superworms that are like ‘mini recycling plants’


A species of worm that can break down plastic by eating it? It sounds too good to be true, but a team of researchers from the University of Queensland’s School in Australia has found exactly that. The scientists from UQ’s School of Chemistry and Molecular Biosciences have discovered that the common Zophobas morio ‘superworm’ can eat through polystyrene thanks to a bacterial enzyme in its gut. Their findings offer new insights into plastic biodegradation and could help tackle one of the most urgent environmental issues of our time—plastic pollution. 


Led by Dr Chris Rinke, the team’s research was carried out over three weeks. During this period they fed the superworms different diets, with some given polystyrene foam, some bran and others put on a fasting diet.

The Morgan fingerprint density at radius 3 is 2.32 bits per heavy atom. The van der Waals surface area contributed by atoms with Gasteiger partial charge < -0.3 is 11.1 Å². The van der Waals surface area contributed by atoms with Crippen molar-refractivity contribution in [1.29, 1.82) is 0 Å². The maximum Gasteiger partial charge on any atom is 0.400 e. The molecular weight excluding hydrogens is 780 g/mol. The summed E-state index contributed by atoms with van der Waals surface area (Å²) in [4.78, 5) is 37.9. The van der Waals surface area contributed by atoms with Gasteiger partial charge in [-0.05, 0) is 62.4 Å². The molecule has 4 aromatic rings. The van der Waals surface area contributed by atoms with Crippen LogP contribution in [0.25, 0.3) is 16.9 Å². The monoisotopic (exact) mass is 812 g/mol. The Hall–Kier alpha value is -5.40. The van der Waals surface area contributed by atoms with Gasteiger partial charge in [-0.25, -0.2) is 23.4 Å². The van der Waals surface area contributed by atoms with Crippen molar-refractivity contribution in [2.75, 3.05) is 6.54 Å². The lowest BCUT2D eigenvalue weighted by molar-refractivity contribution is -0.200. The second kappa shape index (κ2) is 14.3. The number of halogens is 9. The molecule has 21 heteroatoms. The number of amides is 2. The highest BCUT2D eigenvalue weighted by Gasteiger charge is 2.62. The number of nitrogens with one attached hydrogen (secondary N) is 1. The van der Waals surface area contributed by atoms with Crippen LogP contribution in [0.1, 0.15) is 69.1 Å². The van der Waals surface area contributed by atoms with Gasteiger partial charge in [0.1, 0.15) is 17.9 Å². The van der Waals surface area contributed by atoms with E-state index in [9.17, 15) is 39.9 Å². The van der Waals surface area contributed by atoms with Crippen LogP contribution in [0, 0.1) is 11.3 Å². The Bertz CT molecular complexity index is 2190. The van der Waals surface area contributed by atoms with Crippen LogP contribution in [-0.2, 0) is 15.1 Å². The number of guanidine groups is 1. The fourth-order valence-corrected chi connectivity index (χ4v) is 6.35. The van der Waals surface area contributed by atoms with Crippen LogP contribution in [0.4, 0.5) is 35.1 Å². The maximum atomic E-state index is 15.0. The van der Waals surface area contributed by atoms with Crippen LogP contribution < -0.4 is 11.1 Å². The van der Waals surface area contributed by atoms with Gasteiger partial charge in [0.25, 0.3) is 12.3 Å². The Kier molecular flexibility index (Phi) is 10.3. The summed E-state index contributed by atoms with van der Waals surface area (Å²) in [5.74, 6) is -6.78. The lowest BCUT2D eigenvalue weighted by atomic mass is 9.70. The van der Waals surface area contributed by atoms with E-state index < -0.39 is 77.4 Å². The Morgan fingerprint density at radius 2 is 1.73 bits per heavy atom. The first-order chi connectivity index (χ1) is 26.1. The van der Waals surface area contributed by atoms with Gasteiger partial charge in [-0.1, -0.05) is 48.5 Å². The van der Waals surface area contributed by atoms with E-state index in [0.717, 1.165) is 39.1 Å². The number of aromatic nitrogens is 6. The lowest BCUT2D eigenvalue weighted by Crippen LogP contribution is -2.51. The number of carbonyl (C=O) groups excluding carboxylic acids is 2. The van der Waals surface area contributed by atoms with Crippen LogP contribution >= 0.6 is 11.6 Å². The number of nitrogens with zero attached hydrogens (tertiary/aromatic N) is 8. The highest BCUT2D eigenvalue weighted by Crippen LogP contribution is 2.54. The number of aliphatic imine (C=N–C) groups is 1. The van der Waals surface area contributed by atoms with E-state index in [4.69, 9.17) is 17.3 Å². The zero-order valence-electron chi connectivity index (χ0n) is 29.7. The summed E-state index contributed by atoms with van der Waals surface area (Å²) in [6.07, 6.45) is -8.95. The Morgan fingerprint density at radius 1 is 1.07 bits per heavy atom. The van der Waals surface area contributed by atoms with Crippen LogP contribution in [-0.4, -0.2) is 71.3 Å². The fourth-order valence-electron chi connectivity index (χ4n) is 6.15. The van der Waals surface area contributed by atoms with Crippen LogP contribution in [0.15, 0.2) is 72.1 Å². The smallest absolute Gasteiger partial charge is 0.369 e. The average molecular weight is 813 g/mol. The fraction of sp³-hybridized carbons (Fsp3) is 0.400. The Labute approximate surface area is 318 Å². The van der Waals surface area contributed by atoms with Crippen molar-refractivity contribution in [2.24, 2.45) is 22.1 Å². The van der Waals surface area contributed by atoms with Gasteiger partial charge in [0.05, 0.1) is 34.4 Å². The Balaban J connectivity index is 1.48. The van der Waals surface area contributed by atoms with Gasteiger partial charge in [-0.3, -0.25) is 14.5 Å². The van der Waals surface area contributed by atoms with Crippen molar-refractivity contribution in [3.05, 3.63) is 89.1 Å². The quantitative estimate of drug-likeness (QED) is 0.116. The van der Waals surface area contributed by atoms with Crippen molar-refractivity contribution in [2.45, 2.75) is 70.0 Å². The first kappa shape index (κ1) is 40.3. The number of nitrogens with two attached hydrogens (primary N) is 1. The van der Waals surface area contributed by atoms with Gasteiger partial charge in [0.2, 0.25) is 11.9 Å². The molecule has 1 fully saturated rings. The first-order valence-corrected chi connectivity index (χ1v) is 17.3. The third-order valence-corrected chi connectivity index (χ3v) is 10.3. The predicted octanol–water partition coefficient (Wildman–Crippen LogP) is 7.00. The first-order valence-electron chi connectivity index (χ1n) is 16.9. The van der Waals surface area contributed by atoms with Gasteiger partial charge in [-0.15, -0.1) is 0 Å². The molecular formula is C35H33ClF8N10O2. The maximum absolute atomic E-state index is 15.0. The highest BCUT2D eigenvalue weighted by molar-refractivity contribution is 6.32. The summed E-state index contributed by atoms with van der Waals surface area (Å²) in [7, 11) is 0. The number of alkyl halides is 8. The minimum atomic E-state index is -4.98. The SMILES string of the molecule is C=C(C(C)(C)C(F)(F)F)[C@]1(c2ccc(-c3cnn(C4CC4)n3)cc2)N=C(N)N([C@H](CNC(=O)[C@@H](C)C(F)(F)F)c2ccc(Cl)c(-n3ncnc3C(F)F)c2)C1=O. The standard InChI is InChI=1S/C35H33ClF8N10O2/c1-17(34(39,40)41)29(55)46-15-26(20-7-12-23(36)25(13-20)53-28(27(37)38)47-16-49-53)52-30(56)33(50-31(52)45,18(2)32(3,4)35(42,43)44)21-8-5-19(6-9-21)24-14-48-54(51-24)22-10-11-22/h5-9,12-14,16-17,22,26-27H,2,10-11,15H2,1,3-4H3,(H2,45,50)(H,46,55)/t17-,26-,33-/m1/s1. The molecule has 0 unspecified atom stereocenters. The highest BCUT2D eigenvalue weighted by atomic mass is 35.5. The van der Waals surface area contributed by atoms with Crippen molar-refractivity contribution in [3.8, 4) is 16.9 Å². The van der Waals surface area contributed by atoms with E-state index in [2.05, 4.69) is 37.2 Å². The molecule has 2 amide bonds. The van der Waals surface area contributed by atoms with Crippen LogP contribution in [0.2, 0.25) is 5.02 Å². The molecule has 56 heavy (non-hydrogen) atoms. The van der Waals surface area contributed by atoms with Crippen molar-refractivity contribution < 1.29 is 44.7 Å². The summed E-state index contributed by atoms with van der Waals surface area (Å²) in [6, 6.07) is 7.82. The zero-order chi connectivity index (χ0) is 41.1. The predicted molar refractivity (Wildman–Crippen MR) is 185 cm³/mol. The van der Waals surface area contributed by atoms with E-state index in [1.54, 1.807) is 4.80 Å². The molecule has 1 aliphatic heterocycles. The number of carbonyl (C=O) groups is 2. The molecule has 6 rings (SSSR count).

‘We found the superworms fed a diet of just polystyrene not only survived, but even had marginal weight gains,’ Dr Rinke said.‘This suggests the worms can derive energy from the polystyrene, most likely with the help of their gut microbes.’

polystyrene eating worms could help tackle plastic waste, say scientists
images courtesy of the University of Queensland



Using metagenomics, the scientists were able to identify several encoded enzymes in the worms’ gut with the ability to degrade polystyrene and styrene. The long-term goal is to engineer these same enzymes, which could degrade plastic waste in recycling plants through mechanical shredding, followed by enzymatic biodegradation.


‘Superworms are like mini recycling plants, shredding the polystyrene with their mouths and then feeding it to the bacteria in their gut,’ Dr Rinke said.‘The breakdown products from this reaction can then be used by other microbes to create high-value compounds such as bioplastics.’

polystyrene eating worms could help tackle plastic waste, say scientists



The next step is to grow the gut bacteria in the lab and further test its ability to degrade polystyrene. Co-author of the research, PhD candidate Jiarui Sun, explains, ‘We can then look into how we can upscale this process to a level required for an entire recycling plant.’


‘Our team is very excited to push the science to make it happen,’ added Dr Rinke.


The research has been published in a paper in online journal Microbial Genomics.